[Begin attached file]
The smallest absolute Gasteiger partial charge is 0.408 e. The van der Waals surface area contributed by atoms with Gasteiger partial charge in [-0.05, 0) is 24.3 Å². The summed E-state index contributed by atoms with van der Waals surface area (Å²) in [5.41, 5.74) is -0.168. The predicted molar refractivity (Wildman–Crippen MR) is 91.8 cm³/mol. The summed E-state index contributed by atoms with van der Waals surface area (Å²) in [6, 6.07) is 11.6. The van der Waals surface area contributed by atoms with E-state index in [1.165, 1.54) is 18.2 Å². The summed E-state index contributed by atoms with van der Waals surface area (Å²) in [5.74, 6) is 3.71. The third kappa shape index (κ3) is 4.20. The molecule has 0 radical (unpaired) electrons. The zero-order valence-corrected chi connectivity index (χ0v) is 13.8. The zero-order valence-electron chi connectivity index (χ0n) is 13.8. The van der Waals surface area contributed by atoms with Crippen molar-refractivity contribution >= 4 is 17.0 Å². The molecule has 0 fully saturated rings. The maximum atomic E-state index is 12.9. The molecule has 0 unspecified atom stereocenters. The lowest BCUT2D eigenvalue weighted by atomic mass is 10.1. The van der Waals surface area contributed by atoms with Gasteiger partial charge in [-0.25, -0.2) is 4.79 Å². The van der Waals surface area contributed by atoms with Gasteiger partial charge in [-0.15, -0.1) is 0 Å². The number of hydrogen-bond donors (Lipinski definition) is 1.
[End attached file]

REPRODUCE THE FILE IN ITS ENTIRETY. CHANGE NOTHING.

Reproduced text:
The smallest absolute Gasteiger partial charge is 0.408 e. The van der Waals surface area contributed by atoms with Gasteiger partial charge in [-0.05, 0) is 24.3 Å². The summed E-state index contributed by atoms with van der Waals surface area (Å²) in [5.41, 5.74) is -0.168. The predicted molar refractivity (Wildman–Crippen MR) is 91.8 cm³/mol. The summed E-state index contributed by atoms with van der Waals surface area (Å²) in [6, 6.07) is 11.6. The van der Waals surface area contributed by atoms with E-state index in [1.165, 1.54) is 18.2 Å². The summed E-state index contributed by atoms with van der Waals surface area (Å²) in [5.74, 6) is 3.71. The third kappa shape index (κ3) is 4.20. The molecule has 0 radical (unpaired) electrons. The zero-order valence-corrected chi connectivity index (χ0v) is 13.8. The zero-order valence-electron chi connectivity index (χ0n) is 13.8. The van der Waals surface area contributed by atoms with Crippen molar-refractivity contribution >= 4 is 17.0 Å². The molecule has 0 fully saturated rings. The maximum atomic E-state index is 12.9. The molecule has 0 unspecified atom stereocenters. The lowest BCUT2D eigenvalue weighted by atomic mass is 10.1. The van der Waals surface area contributed by atoms with Gasteiger partial charge in [-0.25, -0.2) is 4.79 Å². The van der Waals surface area contributed by atoms with Gasteiger partial charge in [-0.15, -0.1) is 0 Å². The number of hydrogen-bond donors (Lipinski definition) is 1.